Eye on Earth Symposium Explores SDG-Related Data Initiatives
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The Eye on Earth Symposium took place in parallel with the second UN World Data Forum.

Discussion sessions addressed uses for data in enhancing decision making and driving SDG implementation, and explored the features of a number of data initiatives.

24 October 2018: At the opening of the Eye on Earth (EoE) Symposium 2018, Razan Al Mubarak, Secretary-General, Environment Agency-Abu Dhabi (EAD) and host of the EoE Network Coordination Unit, highlighted information-related obstacles to sustainable development, and the Symposium’s aim of addressing them based on the principle of free, open and accessible data that contributes to the 2030 Agenda. Participants at the Symposium discussed a number of data-based initiatives that contribute to SDG monitoring.

The Symposium convened from 22-24 October 2018, in Dubai, United Arab Emirates (UAE), and was organized by EAD in partnership with the UAE Federal Competitiveness and Statistics Authority and the Eye on Earth Alliance. The event took place in parallel with the second UN World Data Forum.

As reported by IISD’s Reporting Services, discussions addressed improving and harmonizing air quality data to map health impacts of air pollution, as well as the scarcity of data on the impacts of indoor pollution. Discussions also stressed the need for investing in long-term solutions. On the issue of environment-related statistics on SDGs in the Arab region, speakers suggested: bringing stakeholders together to review the SDG indicators; translating them into Arabic; and further contextualizing them within the SDGs. The application of Earth observation data to support investment decision making was also discussed.

Many sessions focused on specific data initiatives, including:

  • Global Forest Watch and Resource Watch, which are data platforms that seek to enable informed decision making and accountability;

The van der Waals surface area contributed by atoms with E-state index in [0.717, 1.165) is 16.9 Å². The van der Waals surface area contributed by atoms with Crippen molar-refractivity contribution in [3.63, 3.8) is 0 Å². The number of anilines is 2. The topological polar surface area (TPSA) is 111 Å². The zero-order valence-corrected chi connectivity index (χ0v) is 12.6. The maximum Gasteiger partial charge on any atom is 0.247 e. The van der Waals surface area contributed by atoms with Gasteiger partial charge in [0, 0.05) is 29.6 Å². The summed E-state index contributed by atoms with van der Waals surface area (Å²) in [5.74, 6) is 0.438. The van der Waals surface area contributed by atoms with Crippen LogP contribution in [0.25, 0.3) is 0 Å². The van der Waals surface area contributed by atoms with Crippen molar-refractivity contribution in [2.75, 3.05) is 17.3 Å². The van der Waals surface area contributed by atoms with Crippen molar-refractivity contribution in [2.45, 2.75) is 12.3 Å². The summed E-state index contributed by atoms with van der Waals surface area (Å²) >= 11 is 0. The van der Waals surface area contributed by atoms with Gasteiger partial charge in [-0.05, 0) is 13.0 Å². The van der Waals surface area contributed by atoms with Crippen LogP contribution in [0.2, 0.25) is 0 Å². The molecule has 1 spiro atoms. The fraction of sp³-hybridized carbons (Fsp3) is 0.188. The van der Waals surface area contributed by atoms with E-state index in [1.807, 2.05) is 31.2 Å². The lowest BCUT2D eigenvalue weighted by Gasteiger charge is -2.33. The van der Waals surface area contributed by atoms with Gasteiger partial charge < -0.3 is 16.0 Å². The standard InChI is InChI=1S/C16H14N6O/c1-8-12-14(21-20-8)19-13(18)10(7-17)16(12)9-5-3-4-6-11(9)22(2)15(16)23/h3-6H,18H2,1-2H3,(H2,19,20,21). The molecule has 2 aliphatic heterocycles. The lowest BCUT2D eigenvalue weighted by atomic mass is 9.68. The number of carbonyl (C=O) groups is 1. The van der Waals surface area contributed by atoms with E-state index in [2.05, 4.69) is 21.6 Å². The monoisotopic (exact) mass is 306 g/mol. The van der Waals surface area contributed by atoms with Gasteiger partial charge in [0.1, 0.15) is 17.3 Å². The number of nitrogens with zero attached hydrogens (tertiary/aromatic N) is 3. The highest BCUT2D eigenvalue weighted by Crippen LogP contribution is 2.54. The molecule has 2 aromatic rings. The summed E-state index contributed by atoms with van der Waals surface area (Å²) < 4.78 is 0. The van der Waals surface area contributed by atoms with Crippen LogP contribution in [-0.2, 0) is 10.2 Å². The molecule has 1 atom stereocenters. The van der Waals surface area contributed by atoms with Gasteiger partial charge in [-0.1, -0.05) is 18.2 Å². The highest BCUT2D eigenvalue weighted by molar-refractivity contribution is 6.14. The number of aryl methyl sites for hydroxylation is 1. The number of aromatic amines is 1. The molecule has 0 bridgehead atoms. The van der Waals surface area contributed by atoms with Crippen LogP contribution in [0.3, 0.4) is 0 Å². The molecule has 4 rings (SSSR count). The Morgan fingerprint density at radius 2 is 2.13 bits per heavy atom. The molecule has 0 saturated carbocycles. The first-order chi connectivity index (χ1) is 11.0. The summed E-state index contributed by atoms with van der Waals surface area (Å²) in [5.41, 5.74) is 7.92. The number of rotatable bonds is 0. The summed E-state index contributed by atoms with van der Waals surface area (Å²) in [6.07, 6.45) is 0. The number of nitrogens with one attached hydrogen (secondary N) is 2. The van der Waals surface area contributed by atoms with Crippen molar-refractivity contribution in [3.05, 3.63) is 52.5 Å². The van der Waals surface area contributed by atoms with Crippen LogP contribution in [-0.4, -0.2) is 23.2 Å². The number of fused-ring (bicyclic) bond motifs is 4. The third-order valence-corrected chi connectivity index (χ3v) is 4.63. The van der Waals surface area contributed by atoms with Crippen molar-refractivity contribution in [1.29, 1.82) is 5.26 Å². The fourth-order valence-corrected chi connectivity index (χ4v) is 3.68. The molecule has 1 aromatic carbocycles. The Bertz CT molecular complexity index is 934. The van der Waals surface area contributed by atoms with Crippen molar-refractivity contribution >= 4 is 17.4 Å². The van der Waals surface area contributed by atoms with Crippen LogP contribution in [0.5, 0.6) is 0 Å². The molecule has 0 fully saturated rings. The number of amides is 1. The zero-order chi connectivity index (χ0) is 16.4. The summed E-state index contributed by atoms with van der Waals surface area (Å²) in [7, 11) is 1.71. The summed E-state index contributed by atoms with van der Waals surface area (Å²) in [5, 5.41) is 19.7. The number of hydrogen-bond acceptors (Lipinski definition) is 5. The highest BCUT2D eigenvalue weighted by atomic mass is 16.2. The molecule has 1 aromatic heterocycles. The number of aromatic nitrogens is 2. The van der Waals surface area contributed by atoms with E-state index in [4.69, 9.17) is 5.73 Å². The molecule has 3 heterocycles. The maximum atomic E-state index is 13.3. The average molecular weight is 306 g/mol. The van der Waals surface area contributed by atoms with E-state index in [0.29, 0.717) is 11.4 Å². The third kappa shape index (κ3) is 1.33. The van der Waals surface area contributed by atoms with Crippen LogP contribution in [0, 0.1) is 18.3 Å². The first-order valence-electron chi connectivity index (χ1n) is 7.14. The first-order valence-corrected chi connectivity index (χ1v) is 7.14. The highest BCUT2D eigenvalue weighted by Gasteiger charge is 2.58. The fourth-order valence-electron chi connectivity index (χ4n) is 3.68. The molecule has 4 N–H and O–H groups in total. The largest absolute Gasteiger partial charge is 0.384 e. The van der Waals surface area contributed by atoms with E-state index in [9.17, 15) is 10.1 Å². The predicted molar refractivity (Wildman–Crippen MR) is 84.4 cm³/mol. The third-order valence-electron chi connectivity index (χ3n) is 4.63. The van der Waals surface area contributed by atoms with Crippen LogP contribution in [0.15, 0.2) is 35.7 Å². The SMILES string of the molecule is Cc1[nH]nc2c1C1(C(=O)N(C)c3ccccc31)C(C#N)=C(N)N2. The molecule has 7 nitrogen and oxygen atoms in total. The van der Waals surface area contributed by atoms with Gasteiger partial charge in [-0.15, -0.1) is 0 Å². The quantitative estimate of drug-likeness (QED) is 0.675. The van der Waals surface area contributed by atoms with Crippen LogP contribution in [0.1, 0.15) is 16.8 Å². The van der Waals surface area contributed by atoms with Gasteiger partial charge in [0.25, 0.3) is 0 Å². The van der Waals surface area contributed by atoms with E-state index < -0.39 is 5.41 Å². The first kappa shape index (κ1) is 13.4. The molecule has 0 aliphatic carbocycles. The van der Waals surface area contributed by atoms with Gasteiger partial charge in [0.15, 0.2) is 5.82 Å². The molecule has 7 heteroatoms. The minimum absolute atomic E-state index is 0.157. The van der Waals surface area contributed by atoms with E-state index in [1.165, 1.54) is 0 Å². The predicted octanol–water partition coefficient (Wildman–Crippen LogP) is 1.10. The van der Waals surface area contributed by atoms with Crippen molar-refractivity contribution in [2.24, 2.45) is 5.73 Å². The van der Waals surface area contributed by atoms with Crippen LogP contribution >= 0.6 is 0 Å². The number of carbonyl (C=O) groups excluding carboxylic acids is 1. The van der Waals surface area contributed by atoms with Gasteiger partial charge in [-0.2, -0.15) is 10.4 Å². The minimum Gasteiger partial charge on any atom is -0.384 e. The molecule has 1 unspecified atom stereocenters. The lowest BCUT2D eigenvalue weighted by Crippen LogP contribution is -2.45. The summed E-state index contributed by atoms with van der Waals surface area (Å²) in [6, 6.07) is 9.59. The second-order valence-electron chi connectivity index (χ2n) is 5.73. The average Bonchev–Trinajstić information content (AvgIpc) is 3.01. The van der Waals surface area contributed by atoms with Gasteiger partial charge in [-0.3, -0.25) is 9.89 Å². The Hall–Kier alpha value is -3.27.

• The Global Forest Link project, which engages school-age youth in project-based learning;
  • The Environmental Conventions Index, which tracks implementation rates of multilateral environmental agreements (MEAs) dealing with chemicals (Basel and Stockholm), wetlands (Ramsar), and wildlife protection (CITES);
  • The Initiative on Big Data on Environment for Sustainable Development and Humanitarian Action, which analyzes data, maps trends, creates scenarios and identifies emerging issues that would help with prevention and data modeling;
  • The Citizen Science Global Partnership and Earth Challenge 2020, which will help fulfill the goal of engaging millions of global citizens in collecting one billion data points on issues including air and water quality, pollution and human health;
  • The International Union for Conservation of Nature (IUCN) Red List of Ecosystems (IUCN-REL), which provides a baseline to support conservation in resource use and management decisions by identifying ecosystems most at risk of biodiversity loss;
  • The UN Biodiversity Lab, a joint project of the UN Environment Programme (UNEP), the UN Convention on Biological Diversity (CBD) and the UN Development Programme (UNDP); and
  • The System of Environmental Economic Accounting (SEEA), which is an international statistical standard that integrates environmental and economic data to provide a more comprehensive and multipurpose view of the relationship between the environment and the economy.

[IISD RS meeting coverage]


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